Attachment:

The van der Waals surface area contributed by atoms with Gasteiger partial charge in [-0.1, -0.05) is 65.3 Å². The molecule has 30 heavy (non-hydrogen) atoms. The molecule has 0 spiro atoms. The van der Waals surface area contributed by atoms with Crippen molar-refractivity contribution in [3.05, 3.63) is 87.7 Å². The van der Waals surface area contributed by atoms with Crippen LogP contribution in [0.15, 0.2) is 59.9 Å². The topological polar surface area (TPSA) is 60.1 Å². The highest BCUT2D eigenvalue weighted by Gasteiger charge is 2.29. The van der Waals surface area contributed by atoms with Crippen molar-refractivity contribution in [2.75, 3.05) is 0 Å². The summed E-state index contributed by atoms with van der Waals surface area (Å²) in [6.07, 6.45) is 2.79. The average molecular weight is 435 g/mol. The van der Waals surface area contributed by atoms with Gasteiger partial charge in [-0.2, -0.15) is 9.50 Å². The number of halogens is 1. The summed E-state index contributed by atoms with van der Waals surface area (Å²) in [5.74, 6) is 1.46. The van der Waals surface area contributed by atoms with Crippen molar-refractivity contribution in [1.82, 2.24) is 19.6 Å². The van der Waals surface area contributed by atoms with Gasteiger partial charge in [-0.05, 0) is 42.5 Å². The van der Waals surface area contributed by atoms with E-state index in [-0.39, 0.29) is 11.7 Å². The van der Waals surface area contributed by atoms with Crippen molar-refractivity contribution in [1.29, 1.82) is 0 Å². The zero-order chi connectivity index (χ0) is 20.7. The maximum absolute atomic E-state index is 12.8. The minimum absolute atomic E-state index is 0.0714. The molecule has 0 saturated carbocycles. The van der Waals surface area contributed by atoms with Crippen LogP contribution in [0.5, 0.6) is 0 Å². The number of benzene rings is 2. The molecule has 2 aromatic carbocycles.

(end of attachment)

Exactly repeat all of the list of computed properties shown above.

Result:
The van der Waals surface area contributed by atoms with Gasteiger partial charge in [-0.1, -0.05) is 65.3 Å². The molecule has 30 heavy (non-hydrogen) atoms. The molecule has 0 spiro atoms. The van der Waals surface area contributed by atoms with Crippen molar-refractivity contribution in [3.05, 3.63) is 87.7 Å². The van der Waals surface area contributed by atoms with Crippen LogP contribution in [0.15, 0.2) is 59.9 Å². The topological polar surface area (TPSA) is 60.1 Å². The highest BCUT2D eigenvalue weighted by Gasteiger charge is 2.29. The van der Waals surface area contributed by atoms with Crippen molar-refractivity contribution in [2.75, 3.05) is 0 Å². The summed E-state index contributed by atoms with van der Waals surface area (Å²) in [6.07, 6.45) is 2.79. The average molecular weight is 435 g/mol. The van der Waals surface area contributed by atoms with Gasteiger partial charge in [-0.2, -0.15) is 9.50 Å². The number of halogens is 1. The summed E-state index contributed by atoms with van der Waals surface area (Å²) in [5.74, 6) is 1.46. The van der Waals surface area contributed by atoms with Crippen molar-refractivity contribution in [1.82, 2.24) is 19.6 Å². The van der Waals surface area contributed by atoms with Gasteiger partial charge in [-0.05, 0) is 42.5 Å². The van der Waals surface area contributed by atoms with E-state index in [-0.39, 0.29) is 11.7 Å². The van der Waals surface area contributed by atoms with Crippen molar-refractivity contribution in [1.29, 1.82) is 0 Å². The zero-order chi connectivity index (χ0) is 20.7. The maximum absolute atomic E-state index is 12.8. The minimum absolute atomic E-state index is 0.0714. The molecule has 0 saturated carbocycles. The van der Waals surface area contributed by atoms with Crippen LogP contribution in [0.5, 0.6) is 0 Å². The number of benzene rings is 2. The molecule has 2 aromatic carbocycles.